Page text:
Most Montessori schools around the world serve children within a unique education paradigm. Their families may or may not have the information about the benefits of Montessori, how it works, or how to raise their children congruent with the values that attracted them to the school in the first place. Getting primary care-givers on board the Montessori bus builds stronger communities and increases learning outcomes for their students.
While family engagement and motivating adult learners to acquire skills and knowledge is imperative to the well-being of our schools, many administrators and teachers do not have the time or bandwidth to organize these opportunities. That’s where I’m happy to step in and help with the heavy lifting! What you have before you are 10 steps that outline how to organize an effective adult education event.
STEP 1: Decide the type of event.
Example: Conveying information, community building, or a workshop to put the learning into action.
STEP 2: Include stakeholders or representatives to event organization.
Example: Invite a toddler parent and a toddler guide to assist in organizing a Toddler learning night. Consider pulling in subject expertise from outside your community as well as within.
STEP 3: Consult calendars and consider timing and potential group size: book venue.
Example: Insure your chosen date does not overlap with holidays recognized by your community members, that it’s the only event that week for the population served and you’re not repeating the same day of the week for events, and that the timing of the event considers family needs such as dinner or bedtimes.
STEP 4: Hone your theme to one idea and three key takeaways for your attendees.
Example: Your Toddler Curriculum Night is a focus on language as a form of expression and the three takeaways for your adult learners include how toddlers are in their sensitive period for language acquisition, an understanding that receptive language occurs before expressive, and for adults to use their best, richest language with their toddlers.
STEP 5: Organize and provide childcare and snacks for any adult-only event.
Example: Rotate support staff that work with the age group you’re serving, supply them with clear expectations including whether they are to include any programming such as a project or dinner or outside time and the autonomy to implement said program, advertise childcare as an option for families and require their commitment to sign up no later than 3 days in advance to insure proper staffing.
STEP 6: Communicate the details of the event including the benefits of attending to both family members and their students.
Example: “Join our resident Toddler expert Ms. Jasmine as she shares tips and techniques to prepare your home for your toddler’s independence! Learn how to reduce your need to intervene with your toddler and create peaceful routines. Located in our Community Room from 5:15-6:00 on Tuesday, October 15th. Sign up for childcare in the office by 10/10.”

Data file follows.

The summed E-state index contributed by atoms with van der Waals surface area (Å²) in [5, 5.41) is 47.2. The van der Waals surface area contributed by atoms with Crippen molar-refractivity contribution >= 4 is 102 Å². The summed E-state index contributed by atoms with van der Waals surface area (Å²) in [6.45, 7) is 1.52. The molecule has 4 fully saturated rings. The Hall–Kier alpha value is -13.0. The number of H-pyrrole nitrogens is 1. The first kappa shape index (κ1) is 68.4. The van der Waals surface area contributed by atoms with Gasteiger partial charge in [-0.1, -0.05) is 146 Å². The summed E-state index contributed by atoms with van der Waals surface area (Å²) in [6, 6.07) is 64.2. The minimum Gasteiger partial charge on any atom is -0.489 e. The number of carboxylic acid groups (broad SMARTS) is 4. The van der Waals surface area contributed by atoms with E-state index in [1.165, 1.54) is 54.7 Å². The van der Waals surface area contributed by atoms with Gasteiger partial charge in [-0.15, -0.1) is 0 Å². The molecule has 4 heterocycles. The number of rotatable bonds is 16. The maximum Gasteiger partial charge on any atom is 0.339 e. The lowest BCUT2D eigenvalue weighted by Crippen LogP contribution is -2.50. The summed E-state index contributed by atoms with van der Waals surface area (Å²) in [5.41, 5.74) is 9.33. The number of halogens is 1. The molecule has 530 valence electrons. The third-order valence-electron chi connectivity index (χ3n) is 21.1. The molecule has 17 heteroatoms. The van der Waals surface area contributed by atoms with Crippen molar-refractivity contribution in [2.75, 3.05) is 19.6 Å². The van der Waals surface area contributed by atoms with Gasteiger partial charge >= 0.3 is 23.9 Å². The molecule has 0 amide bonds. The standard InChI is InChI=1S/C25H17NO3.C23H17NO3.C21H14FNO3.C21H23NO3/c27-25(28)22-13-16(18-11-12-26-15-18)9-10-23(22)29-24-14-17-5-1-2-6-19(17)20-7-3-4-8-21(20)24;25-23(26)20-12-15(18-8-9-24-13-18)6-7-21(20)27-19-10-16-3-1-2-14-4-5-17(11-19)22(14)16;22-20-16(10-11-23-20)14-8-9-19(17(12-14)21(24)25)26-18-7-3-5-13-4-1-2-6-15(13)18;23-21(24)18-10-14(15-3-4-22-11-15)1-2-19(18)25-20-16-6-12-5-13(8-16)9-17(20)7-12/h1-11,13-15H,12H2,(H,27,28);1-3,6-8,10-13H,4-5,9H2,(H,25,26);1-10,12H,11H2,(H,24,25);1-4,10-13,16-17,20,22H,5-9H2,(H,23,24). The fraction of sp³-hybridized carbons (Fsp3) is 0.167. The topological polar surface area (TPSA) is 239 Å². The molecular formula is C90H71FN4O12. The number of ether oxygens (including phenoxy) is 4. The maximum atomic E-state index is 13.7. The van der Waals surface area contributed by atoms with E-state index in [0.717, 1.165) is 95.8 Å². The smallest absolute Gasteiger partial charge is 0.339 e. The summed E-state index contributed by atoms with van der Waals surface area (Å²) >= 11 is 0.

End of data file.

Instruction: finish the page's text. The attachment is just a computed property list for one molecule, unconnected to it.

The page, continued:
STEP 7: Build your presentation based on P.A.C.E.S., a known learning path that insures engagement and retention.
Example: Starting with a Preview of what you’re going to cover and any specific logistics such as an agenda, introduce self and give participants a brief moment to introduce themselves to each other. Activate their prior knowledge of your key subject with a brief reflection or icebreaker. Deliver content in a variety of ways – be sure to include visuals and stories. Provide an opportunity to exercise their understanding of the subject by discussing in small groups or working with a material, or role playing. Summarize the learning by synthesizing what they learned and creating a specific goal for implementation.
STEP 8: Craft your key points with a story arc as a path and use analogies as the vehicle with which to make specific points. Get Creative!
Example: Story begins with a problem you’re trying to solve and involves characters your audience resonate with, the problem initially improves then a disaster unfolds that must be resolved resulting in said resolution.
STEP 9: Balance simple photos and diagrams with headlines or bold questions. Do not rely on your technology though as it’s not as reliable as you’d like it to be! Practice the delivery and remember to have fun while presenting!
STEP 10: Utilize a checklist and do a post mortem review to insure appropriate revisions.
Example: Event considerations: staff parking, childcare, greeters, handouts, snack for adult learners, preparation and clean up of the environment, chair set up, speaker introductions and thank you notes, question and answer panels, and follow up for questions.
– by Tammy Oesting
Tammy Oesting has spent the last 25 years delivering professional development workshops, consulting schools, and educating new Montessori teachers. Her passions include issues of social justice, educating support staff, art education, neuroscience as applied to educational practices, and exploring the magnificence of the world. She is location independent and serves Montessori globally through her company ClassrooMechanics. AMS certified 3-6, 6-12